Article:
Recorded in London in 1980, the Philips sound is characteristically warm and spacious. There is a very wide stereo spread involved, with more-than-adequate depth to the orchestral field and a reasonably broad dynamic range. The violin tone is as smooth as the rest of the production, with strong bass support, so the whole recording comes across as easy on the ears, if not as transparent as some of its competition.
Of minor concern, Newton Classics provide only the one work on the disc, about forty-four minutes long, which seems rather short measure even if it duplicates the original Philips disc. They might have found something to couple with the Concerto, if only for the sake of appearances.
About the Author
Understand, I'm just an everyday guy reacting to something I love. And I've been doing it for a very long time, my appreciation for classical music starting with the musical excerpts on The Big John and Sparkie radio show in the early Fifties and the purchase of my first recording, The 101 Strings Play the Classics, around 1956. In the late Sixties I began teaching high school English and Film Studies as well as becoming interested in hi-fi, my audio ambitions graduating me from a pair of AR-3 speakers to the Fulton J's recommended by The Stereophile's J. Gordon Holt. In the early Seventies, I began writing for a number of audio magazines, including Audio Excellence, Audio Forum, The Boston Audio Society Speaker, The American Record Guide, and from 1976 until 2008, The $ensible Sound, for which I served as Classical Music Editor.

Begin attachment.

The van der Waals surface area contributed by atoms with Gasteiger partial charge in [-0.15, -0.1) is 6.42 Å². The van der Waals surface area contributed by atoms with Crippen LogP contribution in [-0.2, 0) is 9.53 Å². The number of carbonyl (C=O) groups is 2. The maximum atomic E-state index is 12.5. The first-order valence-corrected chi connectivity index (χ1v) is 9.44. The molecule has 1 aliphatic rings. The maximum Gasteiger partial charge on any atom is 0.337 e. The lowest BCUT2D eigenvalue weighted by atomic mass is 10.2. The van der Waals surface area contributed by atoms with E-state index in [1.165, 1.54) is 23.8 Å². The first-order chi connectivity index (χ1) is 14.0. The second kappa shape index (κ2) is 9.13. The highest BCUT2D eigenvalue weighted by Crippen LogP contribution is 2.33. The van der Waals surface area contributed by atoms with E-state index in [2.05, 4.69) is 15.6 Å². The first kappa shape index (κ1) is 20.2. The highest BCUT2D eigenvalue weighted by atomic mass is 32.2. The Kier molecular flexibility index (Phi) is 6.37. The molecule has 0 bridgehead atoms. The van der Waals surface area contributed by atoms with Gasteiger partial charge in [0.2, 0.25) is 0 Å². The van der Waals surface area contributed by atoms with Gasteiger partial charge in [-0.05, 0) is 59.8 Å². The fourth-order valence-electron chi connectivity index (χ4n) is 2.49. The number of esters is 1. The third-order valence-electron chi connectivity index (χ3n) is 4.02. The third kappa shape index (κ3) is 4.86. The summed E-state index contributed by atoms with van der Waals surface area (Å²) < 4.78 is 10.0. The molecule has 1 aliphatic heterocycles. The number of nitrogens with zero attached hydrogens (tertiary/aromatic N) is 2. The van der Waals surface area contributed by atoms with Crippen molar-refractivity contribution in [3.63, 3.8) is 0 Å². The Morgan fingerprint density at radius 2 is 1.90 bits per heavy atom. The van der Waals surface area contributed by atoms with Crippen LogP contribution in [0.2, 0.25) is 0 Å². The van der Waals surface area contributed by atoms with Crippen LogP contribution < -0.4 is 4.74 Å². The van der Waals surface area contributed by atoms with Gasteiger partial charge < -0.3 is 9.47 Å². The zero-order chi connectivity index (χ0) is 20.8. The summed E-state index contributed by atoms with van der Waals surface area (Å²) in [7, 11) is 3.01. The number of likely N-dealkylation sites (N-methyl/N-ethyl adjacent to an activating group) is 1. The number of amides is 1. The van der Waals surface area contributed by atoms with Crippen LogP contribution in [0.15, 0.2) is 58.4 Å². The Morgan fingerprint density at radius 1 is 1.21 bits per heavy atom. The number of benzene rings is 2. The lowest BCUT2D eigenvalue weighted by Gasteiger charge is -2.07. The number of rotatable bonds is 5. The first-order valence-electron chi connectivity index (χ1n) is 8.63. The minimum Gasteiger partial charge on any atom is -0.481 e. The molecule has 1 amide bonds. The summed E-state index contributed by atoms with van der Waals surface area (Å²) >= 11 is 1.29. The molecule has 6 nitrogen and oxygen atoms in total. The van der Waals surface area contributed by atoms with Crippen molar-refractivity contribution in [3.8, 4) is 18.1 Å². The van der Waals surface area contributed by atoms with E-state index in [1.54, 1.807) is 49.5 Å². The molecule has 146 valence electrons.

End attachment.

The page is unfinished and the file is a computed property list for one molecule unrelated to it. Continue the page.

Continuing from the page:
Today, I'm retired from teaching and use a pair of bi-amped VMPS RM40s loudspeakers for my listening. In addition to writing the Classical Candor blog, I served as the Movie Review Editor for the Web site Movie Metropolis (formerly DVDTown) from 1997-2013. Music and movies. Life couldn't be better.
It is the goal of Classical Candor to promote the enjoyment of classical music. Other forms of music come and go--minuets, waltzes, ragtime, blues, jazz, bebop, country-western, rock-'n'-roll, heavy metal, rap, and the rest--but classical music has been around for hundreds of years and will continue to be around for hundreds more. It's no accident that every major city in the world has one or more symphony orchestras.
When I was young, I heard it said that only intellectuals could appreciate classical music, that it required dedicated concentration to appreciate. Nonsense. I'm no intellectual, and I've always loved classical music. Anyone who's ever seen and enjoyed Disney's Fantasia or a Looney Tunes cartoon playing Rossini's William Tell Overture or Liszt's Hungarian Rhapsody No. 2 can attest to the power and joy of classical music, and that's just about everybody.
So, if Classical Candor can expand one's awareness of classical music and bring more joy to one's life, more power to it. It's done its job.